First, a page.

The second report also rejected claims made after the November 2020 U.S. election that foreign governments, including Venezuela, Cuba and China, were in any way in control of critical election infrastructure to manipulate the election’s outcome.
Such claims “are not credible,” the Justice Department and DHS concluded.
Some key lawmakers, though, reacted to the reports by warning it is more critical than ever for the U.S. to maintain its guard.
“The problem of foreign actors trying to influence the American electorate is not going away,” Democratic Senator John Warner, the chairman of the Senate Intelligence Committee, said in a statement. “Given the current partisan divides in this country, [it] may find fertile ground in which to grow.”
Voice of America – English
In the latest pushback against foreign criticism of China’s human rights abuses, Beijing has endorsed a series of lawsuits against U.S.-based German researcher Adrian Zenz, whose research and conclusions have been central to claims of human rights abuses in Xinjiang.
Zenz, a senior fellow in China studies at the Victims of Communism Memorial Foundation in Washington, D.C., was one of the first scholars to reveal the construction of detention camps in Xinjiang and the mass detention of millions of Uyghur and Kazakh Muslims using satellite imagery, official documents of the Communist Party of China (CCP) and eyewitness accounts.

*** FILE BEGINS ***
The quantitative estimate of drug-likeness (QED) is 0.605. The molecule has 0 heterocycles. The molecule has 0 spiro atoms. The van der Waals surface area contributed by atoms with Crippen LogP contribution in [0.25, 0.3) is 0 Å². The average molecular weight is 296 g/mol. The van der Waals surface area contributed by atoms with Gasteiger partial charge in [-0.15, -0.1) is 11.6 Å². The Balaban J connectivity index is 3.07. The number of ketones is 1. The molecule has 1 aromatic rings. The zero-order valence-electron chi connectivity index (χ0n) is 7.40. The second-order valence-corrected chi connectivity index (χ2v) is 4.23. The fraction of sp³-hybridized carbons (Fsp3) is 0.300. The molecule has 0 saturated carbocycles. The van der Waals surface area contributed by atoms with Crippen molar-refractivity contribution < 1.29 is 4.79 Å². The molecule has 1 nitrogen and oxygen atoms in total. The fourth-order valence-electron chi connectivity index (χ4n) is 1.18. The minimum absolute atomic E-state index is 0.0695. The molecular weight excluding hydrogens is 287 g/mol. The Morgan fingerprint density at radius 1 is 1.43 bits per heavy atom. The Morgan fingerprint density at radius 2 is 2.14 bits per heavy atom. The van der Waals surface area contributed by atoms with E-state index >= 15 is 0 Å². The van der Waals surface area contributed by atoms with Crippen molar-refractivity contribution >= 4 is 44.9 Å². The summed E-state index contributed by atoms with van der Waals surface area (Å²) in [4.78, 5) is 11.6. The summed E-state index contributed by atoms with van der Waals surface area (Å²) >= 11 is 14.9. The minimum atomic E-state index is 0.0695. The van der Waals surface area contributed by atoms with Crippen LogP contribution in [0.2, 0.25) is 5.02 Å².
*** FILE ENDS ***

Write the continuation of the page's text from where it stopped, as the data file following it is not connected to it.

His work also revealed the forced sterilization executed by the CCP on Uyghur women in Xinjiang to reduce their community’s population.
The suits, filed by companies and individuals in Xinjiang according to state media, dispute a report Zenz wrote last year in which he said hundreds of thousands of ethnic minority laborers in Xinjiang were “being forced to pick cotton by hand.” The plaintiffs seek apologies and financial compensation from Zenz.
Chinese Foreign Ministry spokesman Zhao Lijian takes a question at the daily media briefing in Beijing on April 8, 2020.
In the regular news briefing last Thursday, China’s Foreign Ministry spokesperson Zhao Lijian called Zenz’s reports “disinformation,” “with zero credibility,” which have caused “heavy losses” for “many companies and residents in Xinjiang.”
He said “their decision to seek legal redress against Zenz reflects a stronger awareness among the Chinese citizens to safeguard their rights through the law. We support this.”
This is the first time that such lawsuits have been filed in China against a foreign scholar who is studying China’s human rights issues. Reuters quoted Sarah Cook, the New York-based research director for China at the U.S. nonprofit Freedom House, as saying “it could set a worrisome precedent.”
Zenz told The Washington Post he believed the lawsuits were a sign that U.S. economic sanctions on Xinjiang were having a significant effect as it is the first time Beijing admitted “major economic losses” in the region.